WOW ~ Words of the Week ~ Show Me the Money!

one pound note bank of england

One Pound Note for the Bank of England, 16 July 1813







This week, there were just too many words from which to choose, so I decided to list them all! For your delectation, the generally vulgar terms for money.


Bit (“He grappled the cull’s bit” i.e., he stole the gent’s money)

Blunt (cant)


Bustle (cant)

Chink (for the noise it makes in one’s pocket)

Cly (cant, specifically money in a pocket; “he filed the cly” i.e., he picked the man’s pocket)

Cole (“post the cole” means pay down the money)

Coriander/Coriander Seeds

Crap/Crop (to “nim the crap” means to steal the money; to “wheedle the crap” means to coax money from someone)


Dues (money that is owed; “come, tip us the dues” means to pay up what’s owed)


Gelt (German origin)


Goree (specifically gold)



King’s Pictures

The "King's Pictures" of George IIII [IV] 1821

The “King’s Pictures” of George IIII [IV] 1821








Lurries (moveable money such as rings or watches)



Plate (prize money)

Poney (chiefly for gambling; “post the poney” means to lay down the money)


Quids/Quidds (ready money, available to loan)


Recruits (money that is expected; “have you raised the recruits” means have you collected the money)



Ribbin (noun describing one who is wealthy; “the Ribbin runs schick/thick” means the gent has well-lined pockets; “the Ribbin runs thin” means the gent has little money on him)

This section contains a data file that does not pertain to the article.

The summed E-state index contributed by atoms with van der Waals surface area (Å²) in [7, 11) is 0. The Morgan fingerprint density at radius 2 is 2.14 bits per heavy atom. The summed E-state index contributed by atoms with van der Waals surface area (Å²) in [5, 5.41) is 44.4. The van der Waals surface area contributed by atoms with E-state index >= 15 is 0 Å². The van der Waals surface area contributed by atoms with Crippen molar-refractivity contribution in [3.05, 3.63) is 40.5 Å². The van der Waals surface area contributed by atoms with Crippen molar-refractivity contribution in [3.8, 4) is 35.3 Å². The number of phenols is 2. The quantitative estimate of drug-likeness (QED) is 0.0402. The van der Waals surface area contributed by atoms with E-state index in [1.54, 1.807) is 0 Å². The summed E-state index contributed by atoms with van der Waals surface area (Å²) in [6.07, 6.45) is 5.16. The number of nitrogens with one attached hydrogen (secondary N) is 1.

Bank-notes,__paper-money,__French-alarmists,__o, the devil, the devil!__ah! poor John Bull!!! by James Gillray, 1797

Bank-notes,__paper-money,__French-alarmists,__o, the devil, the devil!__ah! poor John Bull!!! by James Gillray, 1797









Rouleau (guineas for the gaming tables, wrapped and rolled in paper in packs of 20-50, or sometimes in ivory boxes)

Round Sum



Stake (booty won by gambling or acquired by robbery)


Weeding Dues


So this week I plan to “Raise the Recruits” by “Wheedling the crap” from my husband, but as it’s the middle of the month and the “Ginger-Bread” has likely gone toward bills, I suspect the “Ribbin runs thin.”  Good Fortune as you pursue your own “Coriander Seeds.”


All definitions and/or examples taken from Online Etymological DictionaryCant: A Gentleman’s Guide, and/or 1811 Dictionary of the Vulgar Tongue.


2 thoughts on “WOW ~ Words of the Week ~ Show Me the Money!

  1. I wonder, Renee, how prevalent some of the slang was for the upper class gentlemen? I know that there were those well-bred young men (Like in the Tom & Jerry story) who liked to adopt the cant of the lower classes, but do you suppose they used such a wide range of it? Just curious! In any case, really enjoy reading these. Language is endlessly fascinating!


    • I’ve wondered the same thing. I can picture them trying it out in their youth – possibly at University, or when they came to Town to earn some bronze and picked up new and seemingly illicit phrases in dockside taverns or brothels, or at cockfights. I can see them maybe even earning points (with each other or with underclassmen/younger siblings) if they could spout off a new phrase or two. I can even picture older gentlemen getting together privately over a glass of port and “talking trash,” to appropriate some contemporary slang. I doubt it would ever be overheard at a ball or around the family supper table, however.

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